People who have to deal with journalists regularly tend to work with their schedule. When such people don't it means that they regard some people as more powerful than the press gallery.

If you're going to announce/do something that you want to go into evening news bulletins and the following day's papers, you should get it done by mid-afternoon. Video footage has to be edited and positioned within a bulletin, with the journalist providing a summary. Newspaper articles have to be written and formatted so that the presses can be cranked up and papers delivered for the following morning. For most journalists "the 24 hour news cycle" does not extend beyond mid-afternoon. Journos whinge hard and long when a press release is issued, say, at 5pm on a Friday. Only radio stations, and the ABC with its evening news programs, take it seriously.

On 23 June 2010 this comfortable little schedule blew up. The press gallery still hasn't recovered, nor have they gotten over themselves and adjusted to reality.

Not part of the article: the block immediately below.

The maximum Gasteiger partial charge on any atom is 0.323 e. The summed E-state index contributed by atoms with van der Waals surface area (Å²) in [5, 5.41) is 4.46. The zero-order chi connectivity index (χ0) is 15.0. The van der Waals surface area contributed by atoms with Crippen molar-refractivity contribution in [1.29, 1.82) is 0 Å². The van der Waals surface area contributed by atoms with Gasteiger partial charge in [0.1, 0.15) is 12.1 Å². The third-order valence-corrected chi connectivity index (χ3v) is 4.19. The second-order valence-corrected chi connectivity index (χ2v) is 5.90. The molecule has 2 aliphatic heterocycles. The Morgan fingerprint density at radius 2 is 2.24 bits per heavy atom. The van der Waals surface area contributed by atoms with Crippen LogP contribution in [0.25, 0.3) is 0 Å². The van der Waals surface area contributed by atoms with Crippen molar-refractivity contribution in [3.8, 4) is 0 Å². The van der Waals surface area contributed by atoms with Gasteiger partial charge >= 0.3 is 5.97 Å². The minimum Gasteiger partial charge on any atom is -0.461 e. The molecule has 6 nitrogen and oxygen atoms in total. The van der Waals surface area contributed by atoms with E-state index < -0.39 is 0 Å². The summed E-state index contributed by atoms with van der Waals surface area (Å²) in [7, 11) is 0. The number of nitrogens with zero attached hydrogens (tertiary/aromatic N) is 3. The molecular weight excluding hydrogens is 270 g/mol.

Greg Jericho's The Rise of the Fifth Estate describes the process in detail. Just before 7pm, the ABC's Chris Uhlmann tweeted that Gillard was confronting Rudd and calling for a spill. Gillard and others who moved against Rudd had deliberately waited until after the press gallery deadline before bringing the matter to a head. At the same time, Labor MPs were informed by union leaders and other ALP heavies that the spill was on and that they were to vote for Gillard. This wasn't a sudden, spontaneous development, and to describe it as a caucus phenomenon was poor reporting. The move against Rudd had been planned meticulously over quite some time. The public aspect was only the final step in the process.

Paul Howes, in his interview on Lateline that night, was the wrong person to deliver this news. He was keen to get his face on the media in a way that older hands like Bill Ludwig or Joe de Bruyn weren't. Nobody outside the AWU (i.e. most of us) voted for that guy, the Tom Waterhouse of politics. Howes tried to create a sense of calm and order around an event that was shocking and disruptive to everyone not in on the secret. Instead, just looked like a smug jerk - doing himself no favours, nor a number of since-defeated Labor MPs, nor anyone else but Abbott and Rudd.

Howes, Ludwig, de Bruyn and others weren't members of Federal Parliament and hold their power bases by means other than broadcast media interviews. If anything, they diminish their power by overexposure to media. No press gallery journalist thought to question them, nor had any guarantee their calls would be returned. As with sport, the players only make themselves available after the game is over.